An unusual wagon train left Bethel, Missouri for the Oregon Territory in May of 1855. At it's head was a wagon first modified for the role of an ambulance, but hastily converted again to serve as a hearse. This contained the coffin of Willy Keil. Willy was the son of Wilhelm Keil, a religious leader who journeyed westward with his commune of followers in search of a "New Eden."
Dr. Keil promised Willy he could lead the expedition, but he died of malaria shortly before the group's departure. So, Wilhelm constructed a lead lined coffin and filled it with the Bethelites own Golden Rule whiskey. This preserved Willy for the long trip West. True to his father's promise, he was at the head of the procession.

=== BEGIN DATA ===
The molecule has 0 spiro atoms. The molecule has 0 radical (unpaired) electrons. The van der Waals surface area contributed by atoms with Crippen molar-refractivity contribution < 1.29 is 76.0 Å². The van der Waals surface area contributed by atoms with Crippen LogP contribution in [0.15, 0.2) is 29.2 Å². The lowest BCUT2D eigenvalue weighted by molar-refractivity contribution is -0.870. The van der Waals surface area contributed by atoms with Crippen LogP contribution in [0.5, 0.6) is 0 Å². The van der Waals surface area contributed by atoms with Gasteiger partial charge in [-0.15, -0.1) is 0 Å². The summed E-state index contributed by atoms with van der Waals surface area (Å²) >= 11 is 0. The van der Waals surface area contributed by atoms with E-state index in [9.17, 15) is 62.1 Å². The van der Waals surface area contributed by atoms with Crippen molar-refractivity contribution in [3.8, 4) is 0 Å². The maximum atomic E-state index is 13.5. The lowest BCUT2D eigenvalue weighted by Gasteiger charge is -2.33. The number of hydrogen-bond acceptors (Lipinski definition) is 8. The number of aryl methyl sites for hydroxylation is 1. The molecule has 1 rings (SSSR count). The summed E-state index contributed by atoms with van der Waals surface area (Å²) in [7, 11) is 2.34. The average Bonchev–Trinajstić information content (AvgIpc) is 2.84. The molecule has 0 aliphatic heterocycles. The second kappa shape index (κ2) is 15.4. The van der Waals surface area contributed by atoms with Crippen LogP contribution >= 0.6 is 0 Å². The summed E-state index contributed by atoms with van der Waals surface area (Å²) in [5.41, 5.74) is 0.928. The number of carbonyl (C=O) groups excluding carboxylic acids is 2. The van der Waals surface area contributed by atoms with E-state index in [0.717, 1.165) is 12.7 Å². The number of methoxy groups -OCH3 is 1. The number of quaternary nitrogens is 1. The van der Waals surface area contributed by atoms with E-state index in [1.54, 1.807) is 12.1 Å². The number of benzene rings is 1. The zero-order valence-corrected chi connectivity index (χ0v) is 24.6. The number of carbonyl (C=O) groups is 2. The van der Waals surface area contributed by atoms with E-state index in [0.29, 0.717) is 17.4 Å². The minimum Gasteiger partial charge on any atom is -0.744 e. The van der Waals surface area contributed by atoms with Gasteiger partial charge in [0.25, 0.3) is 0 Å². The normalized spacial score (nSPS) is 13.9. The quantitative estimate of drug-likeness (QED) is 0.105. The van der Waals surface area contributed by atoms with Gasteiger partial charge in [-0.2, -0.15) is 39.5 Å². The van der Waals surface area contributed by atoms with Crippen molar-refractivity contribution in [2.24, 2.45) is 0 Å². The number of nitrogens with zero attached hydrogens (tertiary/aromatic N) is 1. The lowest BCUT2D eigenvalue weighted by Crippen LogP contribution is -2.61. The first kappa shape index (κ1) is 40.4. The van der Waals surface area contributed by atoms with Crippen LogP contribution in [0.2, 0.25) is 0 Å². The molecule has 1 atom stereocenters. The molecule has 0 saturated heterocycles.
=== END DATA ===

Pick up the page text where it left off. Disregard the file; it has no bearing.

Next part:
The group arrived near present-day Menlo, Washington in November and finally buried Willy Keil. His grave can still be seen today, and he is sometimes called the Pickled Pioneer.
The Bethelites, on the other hand, didn't stick around very long."New Eden" proved too dank and wet for their tastes, so they moved further south into present day Oregon, establishing the town of Aurora.